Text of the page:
5. Don’t Forget the Reefs!
Chemical sunscreens don’t just cause damage to the human body. Think of our natural bodies of water and all the organisms that live there.
Swimming with a chemical sunscreen on means those ingredients are working their way into our oceans, rivers, lakes, and more. High levels of these chemicals have been found in coastal waters, which are often hot spots for marine life.
Even if you’re not swimming in the ocean, these chemicals can still end up there through water run-off.
The UV filter oxybenzone, which you’ll often find with avobenzone, is toxic to coral species.
How to Avoid Avobenzone in Sunscreen
You care about your health and the environment, so now you’re left wondering how to avoid avobenzone.
Ready to make the switch to human and coral reef safe sunscreen?
Look Carefully at Ingredients
Make a habit of carefully scanning ingredients when buying sunscreen, or any cosmetic product for that matter.
Be on the lookout for avobenzone’s other names: Butyl methoxydibenzoylmethane and Parsol 1789.
This chemical can also sometimes be hidden in “natural” or “organic” products, which are largely unregulated. Look carefully at the list of inactive ingredients, which make up large amounts of any given product.
One helpful thing to keep in mind is that usually the fewer ingredients a product has, the healthier it is.
Luckily there are organizations like Made Safe, a non-profit dedicated to comprehensive certification with human-health and the Earth’s ecosystems in mind. They help guide companies in creating safe products, while also making it easier for retailers and consumers to find products made without known toxic chemicals.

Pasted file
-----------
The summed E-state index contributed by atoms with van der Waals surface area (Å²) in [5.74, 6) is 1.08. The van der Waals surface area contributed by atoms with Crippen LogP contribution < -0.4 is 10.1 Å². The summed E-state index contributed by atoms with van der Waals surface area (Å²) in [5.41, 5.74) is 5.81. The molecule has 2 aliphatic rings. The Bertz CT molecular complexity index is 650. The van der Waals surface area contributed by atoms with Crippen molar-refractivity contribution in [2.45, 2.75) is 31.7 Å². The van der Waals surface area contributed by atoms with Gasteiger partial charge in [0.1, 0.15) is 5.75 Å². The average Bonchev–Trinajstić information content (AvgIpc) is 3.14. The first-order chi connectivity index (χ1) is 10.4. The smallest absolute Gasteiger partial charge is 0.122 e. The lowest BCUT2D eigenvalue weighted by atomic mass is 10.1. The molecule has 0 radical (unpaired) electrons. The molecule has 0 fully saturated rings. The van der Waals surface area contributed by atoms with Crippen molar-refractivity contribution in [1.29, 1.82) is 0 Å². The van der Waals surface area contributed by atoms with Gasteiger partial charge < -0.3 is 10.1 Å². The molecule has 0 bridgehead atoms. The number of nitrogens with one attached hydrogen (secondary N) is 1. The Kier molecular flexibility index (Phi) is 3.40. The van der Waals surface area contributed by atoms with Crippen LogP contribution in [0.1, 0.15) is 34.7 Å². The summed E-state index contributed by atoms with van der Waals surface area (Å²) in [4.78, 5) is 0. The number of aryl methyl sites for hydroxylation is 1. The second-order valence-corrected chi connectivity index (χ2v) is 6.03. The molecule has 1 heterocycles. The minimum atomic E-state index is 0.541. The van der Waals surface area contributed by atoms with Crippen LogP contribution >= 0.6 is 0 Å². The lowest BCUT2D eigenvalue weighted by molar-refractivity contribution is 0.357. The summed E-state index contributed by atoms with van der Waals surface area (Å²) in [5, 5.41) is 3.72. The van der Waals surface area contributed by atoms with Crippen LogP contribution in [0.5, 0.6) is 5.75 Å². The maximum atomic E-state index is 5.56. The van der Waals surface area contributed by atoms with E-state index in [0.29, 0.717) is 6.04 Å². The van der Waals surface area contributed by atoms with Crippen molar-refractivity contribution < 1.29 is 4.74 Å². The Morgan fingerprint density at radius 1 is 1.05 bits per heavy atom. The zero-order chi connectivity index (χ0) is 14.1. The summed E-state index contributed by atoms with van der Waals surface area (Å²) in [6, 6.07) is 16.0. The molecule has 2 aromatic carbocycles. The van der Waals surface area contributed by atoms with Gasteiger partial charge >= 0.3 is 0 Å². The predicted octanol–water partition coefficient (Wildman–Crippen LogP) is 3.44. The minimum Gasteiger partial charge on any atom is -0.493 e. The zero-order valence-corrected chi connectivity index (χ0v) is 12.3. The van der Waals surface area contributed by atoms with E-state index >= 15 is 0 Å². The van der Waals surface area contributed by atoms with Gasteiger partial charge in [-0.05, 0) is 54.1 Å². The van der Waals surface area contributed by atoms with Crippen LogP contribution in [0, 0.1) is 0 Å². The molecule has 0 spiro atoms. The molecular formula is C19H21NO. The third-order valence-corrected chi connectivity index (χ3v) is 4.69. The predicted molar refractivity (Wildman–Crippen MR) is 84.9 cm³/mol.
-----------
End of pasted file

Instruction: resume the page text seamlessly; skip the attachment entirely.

Choose a Mineral Based Sunscreen
One of the safest routes for sun protection is mineral sunscreens.
These are made with the best sunscreen ingredients like titanium dioxide and zinc oxide.
Zinc and titanium particles tend to be larger than those of other standard sunscreen ingredients, so they don’t typically penetrate the skin. This means there’s a low chance of them absorbing into your bloodstream
These skin-friendly sunscreens are often mixed with other beneficial plant-based ingredients like aloe vera and coconut oil.
Mineral ingredients don’t break down in the sun or cause allergies and are also reef-friendly.
A word of caution when buying mineral sunscreens is that some zinc-based products do have chemical fillers, so keep an eye out for sneaky ingredients.
Smart Sun Protection Tips
Now that you know what to look for and what to avoid when buying sunscreen, here are some other helpful tips for the ultimate day in the sun.
- Cover Yourself: Try to cover up with loose layers, in addition to using sunscreen. Wide-brimmed hats are a great option to protect the sensitive skin on your face and neck. If you know you’re going to be swimming, you can wear a rash guard or other protective swimwear.
- Find Shade: As tempting as it is to lie in the sun for hours, try to limit direct sunlight, and instead find nice shady spots to lounge in. You can always make your own shade by getting a beach umbrella!
- Watch the Warning Signs: Your skin gives you warning signals when it’s been in the sun for too long. If it’s looking red or feeling extra warm to the touch, it’s time to find shade and rehydrate.
- Avoid Peak Hours: Try to limit sun exposure when it’s at its hottest during mid-morning to late afternoon. Morning time and late afternoon are the safest times to be out in the sun.
Congratulations, you’re now a sunscreen-savvy sun worshipper! Grab your favorite zinc-based sunscreen and go soak up those rays!